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Comparison of the guinea pig's physiological and cellular response to the respirable fraction of untreated, heat treated, microwave irradiated and ethylene oxide treated DB 1/88 bulk cotton dust.
Frazer-DG; Robinson-V; Olenchock-SA; Hahon-N; Barger-M; Castranova-V
Cotton dust: proceedings of the Fifteenth Cotton Dust Research Conference, beltwide cotton conferences, January 11-12, 1991, San Antonio, Texas. Jacobs RR, Wakelyn PJ, Domelsmith LN, eds. Memphis TN: The National Cotton Council of America, 1991 Jan; :246-251
A study was conducted to determine whether bulk cotton dust could be treated in order to reduce the biological activity of the respirable fraction of the dust. Four groups of guinea-pigs were exposed to respirable DB 1/88 bulk cotton dust aerosol which had been untreated, heat treated (to 190 degrees-C for 2 hours), microwave irradiated (for 3 minutes at 700 watts and a frequency of 2450 megahertz), and ethylene-oxide treated (for 48 hours) and a control group which was held in a chamber with filtered air. Animals exposed to the respirable fraction of untreated DB 1.88 bulk dust had the greatest breathing rate response while the minimum breathing rate response occurred in the group of animals exposed to the respirable fraction of heat treated DB 1.88 bulk cotton dust. Lymphocyte and granulocyte infiltration was greatest in animals exposed to the respirable fraction of the untreated DB 1.88 bulk cotton dust and the smallest in animals exposed to the respirable fraction of heated DB 1.88 bulk cotton dust. The results indicated that treating bulk cotton dust to alter bacteria viability and bacteria byproducts was effective in reducing the response of the guinea-pig model to the respirable dust.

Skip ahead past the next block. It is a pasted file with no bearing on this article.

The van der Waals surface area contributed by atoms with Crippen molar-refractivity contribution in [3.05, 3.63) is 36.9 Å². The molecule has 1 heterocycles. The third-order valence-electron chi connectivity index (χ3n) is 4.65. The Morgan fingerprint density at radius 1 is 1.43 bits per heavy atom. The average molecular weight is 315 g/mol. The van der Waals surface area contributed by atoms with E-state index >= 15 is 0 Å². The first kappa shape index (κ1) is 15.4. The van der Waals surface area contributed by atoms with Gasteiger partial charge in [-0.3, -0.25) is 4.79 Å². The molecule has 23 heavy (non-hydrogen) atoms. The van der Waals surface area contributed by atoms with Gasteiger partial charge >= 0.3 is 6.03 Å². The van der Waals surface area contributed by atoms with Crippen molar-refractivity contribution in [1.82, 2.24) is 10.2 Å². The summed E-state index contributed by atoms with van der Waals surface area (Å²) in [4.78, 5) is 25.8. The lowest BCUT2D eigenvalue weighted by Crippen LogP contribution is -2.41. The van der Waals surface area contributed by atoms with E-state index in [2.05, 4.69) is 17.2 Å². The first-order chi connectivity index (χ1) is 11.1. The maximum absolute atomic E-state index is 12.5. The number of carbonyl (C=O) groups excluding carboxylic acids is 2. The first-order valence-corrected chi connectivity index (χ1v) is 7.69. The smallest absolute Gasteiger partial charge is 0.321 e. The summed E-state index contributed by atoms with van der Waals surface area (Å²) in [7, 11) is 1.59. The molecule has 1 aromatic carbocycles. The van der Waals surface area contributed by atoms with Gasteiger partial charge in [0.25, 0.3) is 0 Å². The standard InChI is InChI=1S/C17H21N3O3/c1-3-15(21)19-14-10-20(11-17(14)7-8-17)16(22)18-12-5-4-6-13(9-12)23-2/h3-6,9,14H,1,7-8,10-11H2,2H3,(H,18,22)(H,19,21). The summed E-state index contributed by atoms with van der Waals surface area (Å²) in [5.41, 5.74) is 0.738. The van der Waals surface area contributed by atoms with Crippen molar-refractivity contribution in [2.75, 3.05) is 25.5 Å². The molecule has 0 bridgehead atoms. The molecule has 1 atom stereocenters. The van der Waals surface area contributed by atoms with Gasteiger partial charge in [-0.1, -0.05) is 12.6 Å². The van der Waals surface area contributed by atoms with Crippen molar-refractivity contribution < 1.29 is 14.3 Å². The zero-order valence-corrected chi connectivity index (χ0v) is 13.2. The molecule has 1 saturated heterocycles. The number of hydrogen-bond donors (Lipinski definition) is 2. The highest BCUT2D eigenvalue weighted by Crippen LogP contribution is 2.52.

Cotton-dust; Plant-dusts; Bacterial-dusts; Cotton-fibers; Cotton-industry; Endotoxins; Heat-treatment; Laboratory-animals;
Jacobs-RR; Wakelyn-PJ; Domelsmith-LN
Cotton dust: proceedings of the Fifteenth Cotton Dust Research Conference, beltwide cotton conferences, January 11-12, 1991, San Antonio, Texas
Page last reviewed: September 2, 2020
Content source: National Institute for Occupational Safety and Health Education and Information Division